This does not allow extension without changing the schema, and thus requires that both sides simultaneously update their schemas. If a receiver has only the old schema and receives an instance with middle, this will not be valid under the old schema
Most people would state that this isn't really extensibility since [to XML namespace aware technologies and APIs] the names of all elements in the vocabulary have changed. However for applications that key off the local-name of the element or are unsavvy about XML namespaces this is a valid approach that doesn't cause breakage. Ignoring namespaces, this approach is simply adding more stuff in a later revision of the spec which is generally how XML vocabularies evolve in practice.
Use wildcard with ##other
This is a very common technique. A sample is:
The problems with this approach are summarized in Examining elements and wildcards as siblings. A summary of the problem is that the namespace author cannot extend their schema with extensions and correctly validate them because a wildcard cannot be constrained to exclude some extensions.
I'm not sure I agree with David Orchard summary of the problem here. The problem described in the article he linked to is that a schema author cannot refine the schema in subsequent versions to contain optional elements and still preserve the wildcard. This is due to the Unique Particle Attribution constraint which states that a validator MUST always have only one choice of which schema particle it validates an element against. Given an element declaration for an element and a wildcard in sequuence the schema validator has a CHOICE of two particles it could validate an element against if its name matches that of the element declaration. There are a number of disambiguating rules the W3C XML Schema working group could have come up with to allow greater flexibility for this specific case such as (i) using a first match rule or (ii) allowing exclusions in wildcards.
Use wildcard with ##any or ##targetnamespace
This is not possible with optional elements. This is not possible due to XML Schema's Unique Particle Attribution rule and the rationale is described in the Versioning XML Languages article. An invalid schema sample is:
The Unique Particle Attribution rule does not allow a wildcard adjacent to optional elements or before elements in the same namespace.
Agreed. This is invalid.
This is the solution proposed in the versioning article. A sample of the pre-extended schema is:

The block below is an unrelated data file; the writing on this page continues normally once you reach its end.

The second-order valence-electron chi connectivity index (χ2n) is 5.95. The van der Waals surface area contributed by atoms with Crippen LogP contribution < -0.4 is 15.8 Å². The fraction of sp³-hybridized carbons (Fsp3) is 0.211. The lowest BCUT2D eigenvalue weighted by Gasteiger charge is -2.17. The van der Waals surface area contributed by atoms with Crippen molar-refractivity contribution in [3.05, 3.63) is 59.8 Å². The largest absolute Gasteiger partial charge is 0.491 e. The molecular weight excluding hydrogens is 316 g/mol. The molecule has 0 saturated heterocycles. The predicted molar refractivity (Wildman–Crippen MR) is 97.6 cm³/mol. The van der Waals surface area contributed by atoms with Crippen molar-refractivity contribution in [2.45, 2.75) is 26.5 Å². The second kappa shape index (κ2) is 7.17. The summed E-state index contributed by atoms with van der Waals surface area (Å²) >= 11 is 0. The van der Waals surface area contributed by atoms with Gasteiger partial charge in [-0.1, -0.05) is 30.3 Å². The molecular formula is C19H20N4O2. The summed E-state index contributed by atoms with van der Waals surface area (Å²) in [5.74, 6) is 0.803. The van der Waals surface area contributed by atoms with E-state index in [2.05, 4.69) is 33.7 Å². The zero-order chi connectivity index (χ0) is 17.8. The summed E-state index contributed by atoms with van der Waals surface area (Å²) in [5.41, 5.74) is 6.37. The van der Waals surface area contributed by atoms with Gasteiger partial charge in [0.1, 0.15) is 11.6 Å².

An extended instance is
This is the only solution that allows backwards and forwards compatibility, and correct validation using the original or the extended schema. This articles shows a number of the difficulties remaining, particularly the cumbersome syntax and the potential for some documents to be inappropriately valid. This solution also has the problem of each subsequent version will increase the nesting by 1 level. Personally, I think that the difficulties, including potentially deep nesting levels, are not major compared to the ability to do backwards and forwards compatible evolution with validation.
The primary problem I have with this approach is that it is a very unidiomatic way to process XML especially when combined with the problem with nesting in concurrent versions. For example, take a look at
Imagine if this is the versioning strategy that had been used with HTML, RSS or DocBook. That gets real ugly, real fast. Unfortunately this is probably the best you can if you want to use W3C XML Schema to strictly define the an XML vocabulary with extensibility yet allow backwards & forwards compatibility.
David Orchard goes on to suggest a number of potential additions to future versions of W3C XML Schema which would make it easier to use it in defining extensible XML vocabularies. However given that my personal opinion is that adding features to W3C XML Schema is not only trying to put lipstick on a pig but also trying to build a castle on a foundation of sand, I won't go over each of his suggestions. My recent suggestion to some schema authors at Microsoft about solving this problem is that they should have two validation phases in their architecture. The first phase does validation according to W3C XML Schema rules while the other performs validation of “business rules“ specific to their scenarios. Most non-trivial vocabularies end up having such an architecture anyway since there are a number of document validation capabilities missing from W3C XML Schema so schema authors shouldn't be too focused on trying to force fit their vocabulary into the various quirks of W3C XML Schema.
For example, in one could solve the original schema with a type definition such as
<xsd:choice minOccurs="1" maxOccurs="unbounded">
<xsd:element name="first" type="xsd:string" />
<xsd:element name="last" type="xsd:string" minOccurs="0"/>
<xsd:any namespace="##other" processContents="lax" />
where the validation layer above the W3C XML Schema layer ensures that an element doesn't occur twice (i.e. there can't be two <first> elements in a <name>). It adds more code to the clients & servers but it doesn't result in butchering the vocabulary either.